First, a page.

I recommend to ammend the above answers using the following descriptions
Pica Typographic unit of measurement in the anglo-american point system. One pica is 1/72 Inch (0,351 mm) and equals 12 pica points. The didot equivalent of a pica is a cicero. A standard unit of measure in newspapers. There are 6 picas in one inch, 12 points in one pica.
Pica Point 1/12 of a pica
996 points are equivalent to 35 centimeters, or one point is equal to .01383 inches. This means about 72.3 points to the inch. We in electronic printing use 72 points per inch
1 point (Truchet) = 0.188 mm (obsolete today)
1 point (Didot) = 0.376 mm = 1/72 of a French royal inch (27.07 mm)
1 point (ATA) = 0.3514598 mm = 0.013837 inch
1 point (TeX) = 0.3514598035 mm = 1/72.27 inch
1 point (Postscript) = 0.3527777778 mm = 1/72 inch
1 point (l’Imprimerie nationale, IN) = 0.4 mm
An old printing term for a square-shaped blank space that’s as wide as the type is high; in other words, a 10-point em space will be 10 points wide.
Half an em space; a 10-point en space will be 5 points wide.
The number of dots per inch a printer prints. The higher the dpi, the finer the resolution of the output.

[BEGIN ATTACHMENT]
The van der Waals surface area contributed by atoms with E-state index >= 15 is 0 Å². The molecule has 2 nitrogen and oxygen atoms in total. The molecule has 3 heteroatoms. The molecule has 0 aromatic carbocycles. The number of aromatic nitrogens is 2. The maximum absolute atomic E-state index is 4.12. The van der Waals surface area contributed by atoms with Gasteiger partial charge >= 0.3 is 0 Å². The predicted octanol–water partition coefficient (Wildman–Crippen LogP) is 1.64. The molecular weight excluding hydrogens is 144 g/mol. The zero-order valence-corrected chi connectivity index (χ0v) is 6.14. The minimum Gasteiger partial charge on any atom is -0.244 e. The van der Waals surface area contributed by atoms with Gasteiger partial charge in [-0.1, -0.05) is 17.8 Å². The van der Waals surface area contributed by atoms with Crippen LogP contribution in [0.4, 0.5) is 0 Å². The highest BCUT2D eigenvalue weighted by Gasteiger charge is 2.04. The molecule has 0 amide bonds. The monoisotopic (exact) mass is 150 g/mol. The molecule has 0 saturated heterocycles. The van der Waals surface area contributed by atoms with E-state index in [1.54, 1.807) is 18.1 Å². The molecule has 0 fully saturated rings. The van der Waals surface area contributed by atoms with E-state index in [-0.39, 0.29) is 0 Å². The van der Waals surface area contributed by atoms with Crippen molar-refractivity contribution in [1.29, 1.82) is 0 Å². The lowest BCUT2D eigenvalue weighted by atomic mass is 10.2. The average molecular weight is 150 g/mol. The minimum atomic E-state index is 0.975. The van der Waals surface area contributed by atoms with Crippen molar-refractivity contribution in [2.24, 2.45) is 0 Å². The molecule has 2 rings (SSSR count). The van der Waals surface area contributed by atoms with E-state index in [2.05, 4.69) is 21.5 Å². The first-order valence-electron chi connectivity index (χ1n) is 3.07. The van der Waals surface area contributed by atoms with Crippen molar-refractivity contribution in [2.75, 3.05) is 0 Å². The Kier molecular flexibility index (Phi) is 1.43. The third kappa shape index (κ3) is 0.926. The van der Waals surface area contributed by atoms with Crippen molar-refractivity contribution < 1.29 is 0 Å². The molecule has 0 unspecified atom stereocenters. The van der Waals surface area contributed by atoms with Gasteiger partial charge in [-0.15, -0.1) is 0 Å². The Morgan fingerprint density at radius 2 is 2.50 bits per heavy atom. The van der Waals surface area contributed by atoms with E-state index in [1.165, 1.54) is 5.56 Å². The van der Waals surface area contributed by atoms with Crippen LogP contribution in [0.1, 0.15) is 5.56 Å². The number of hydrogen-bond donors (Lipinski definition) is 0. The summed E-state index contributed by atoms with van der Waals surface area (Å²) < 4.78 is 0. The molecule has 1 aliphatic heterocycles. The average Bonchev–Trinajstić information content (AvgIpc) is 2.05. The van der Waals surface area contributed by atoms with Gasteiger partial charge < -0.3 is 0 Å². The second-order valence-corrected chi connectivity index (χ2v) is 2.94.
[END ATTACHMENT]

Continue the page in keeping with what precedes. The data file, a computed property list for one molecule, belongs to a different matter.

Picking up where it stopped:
The smallest dot you can draw on a computer screen
Counts per inch for Mouse properties and The number of horizontal characters that will fit in one inch for Printer properties
PITCH Alias CPI
Pitch describes the width of a character. Pitch equals the number of characters that can fit side-by-side in 1 inch; for example, 10 pitch equals 10 characters-per-inch or 10 CPI. Pitch is a term generally used with non-proportional (fixed-width) fonts.
A twip (derived from TWentieth of an Imperial Point) is a typographical measurement, defined as 1/20 of a typographical point. One twip is 1/1440 inch or 17.639 µm when derived from the PostScript point at 72 to the inch, and 1/1445.4 inch or 17.573 µm based on the printer's point at 72.27 to the inch
The number of vertical lines of text that will fit in one inch
Thickness of paper, expressed in thousandths of an inch or pages per inch.
or sometimes no of horizontal pixels closely printed or displayed per inch.
Font size or Type size is the baseline distance for which the font was designed. A font should normally be identified and selected by this size, because the intended baseline distance is much more relevant for practical layout work than the actual dimensions of certain characters.
Font height is the height in mm of letters such as k or H. Typically, the font height is around 72% of the font size, but this is of course at the discretion of the font designer.
x-height indicate typesize of lower-case letters excluding ascenders and descenders (from the height of the lower-case x)
h-height or cap height refers to the height of a capital letter above the baseline for a particular typeface. It specifically refers to the height of capital letters that are flat—such as H or I—as opposed to round letters such as O.